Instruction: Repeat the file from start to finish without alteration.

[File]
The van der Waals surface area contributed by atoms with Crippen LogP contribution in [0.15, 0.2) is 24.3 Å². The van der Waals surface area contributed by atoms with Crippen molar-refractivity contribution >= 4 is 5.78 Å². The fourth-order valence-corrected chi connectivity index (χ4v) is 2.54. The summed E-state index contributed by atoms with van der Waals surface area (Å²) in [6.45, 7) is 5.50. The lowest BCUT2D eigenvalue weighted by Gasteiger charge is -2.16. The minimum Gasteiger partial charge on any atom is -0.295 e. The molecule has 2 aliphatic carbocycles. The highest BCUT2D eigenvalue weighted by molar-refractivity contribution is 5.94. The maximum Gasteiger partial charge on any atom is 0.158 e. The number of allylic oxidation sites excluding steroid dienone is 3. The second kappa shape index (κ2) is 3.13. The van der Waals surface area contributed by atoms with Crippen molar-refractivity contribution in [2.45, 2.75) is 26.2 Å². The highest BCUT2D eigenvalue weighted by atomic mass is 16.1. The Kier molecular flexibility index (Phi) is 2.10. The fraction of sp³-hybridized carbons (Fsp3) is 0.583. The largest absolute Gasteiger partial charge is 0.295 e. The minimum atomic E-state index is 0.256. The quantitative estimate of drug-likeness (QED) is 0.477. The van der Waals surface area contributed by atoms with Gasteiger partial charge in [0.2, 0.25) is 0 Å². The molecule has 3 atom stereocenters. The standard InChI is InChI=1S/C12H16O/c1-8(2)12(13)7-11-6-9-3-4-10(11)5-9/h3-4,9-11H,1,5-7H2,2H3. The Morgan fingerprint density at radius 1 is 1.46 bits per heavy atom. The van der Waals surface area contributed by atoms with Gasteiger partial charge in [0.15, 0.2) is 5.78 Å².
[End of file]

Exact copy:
The van der Waals surface area contributed by atoms with Crippen LogP contribution in [0.15, 0.2) is 24.3 Å². The van der Waals surface area contributed by atoms with Crippen molar-refractivity contribution >= 4 is 5.78 Å². The fourth-order valence-corrected chi connectivity index (χ4v) is 2.54. The summed E-state index contributed by atoms with van der Waals surface area (Å²) in [6.45, 7) is 5.50. The lowest BCUT2D eigenvalue weighted by Gasteiger charge is -2.16. The minimum Gasteiger partial charge on any atom is -0.295 e. The molecule has 2 aliphatic carbocycles. The highest BCUT2D eigenvalue weighted by molar-refractivity contribution is 5.94. The maximum Gasteiger partial charge on any atom is 0.158 e. The number of allylic oxidation sites excluding steroid dienone is 3. The second kappa shape index (κ2) is 3.13. The van der Waals surface area contributed by atoms with Crippen molar-refractivity contribution in [2.45, 2.75) is 26.2 Å². The highest BCUT2D eigenvalue weighted by atomic mass is 16.1. The Kier molecular flexibility index (Phi) is 2.10. The fraction of sp³-hybridized carbons (Fsp3) is 0.583. The largest absolute Gasteiger partial charge is 0.295 e. The minimum atomic E-state index is 0.256. The quantitative estimate of drug-likeness (QED) is 0.477. The van der Waals surface area contributed by atoms with Gasteiger partial charge in [0.2, 0.25) is 0 Å². The molecule has 3 atom stereocenters. The standard InChI is InChI=1S/C12H16O/c1-8(2)12(13)7-11-6-9-3-4-10(11)5-9/h3-4,9-11H,1,5-7H2,2H3. The Morgan fingerprint density at radius 1 is 1.46 bits per heavy atom. The van der Waals surface area contributed by atoms with Gasteiger partial charge in [0.15, 0.2) is 5.78 Å².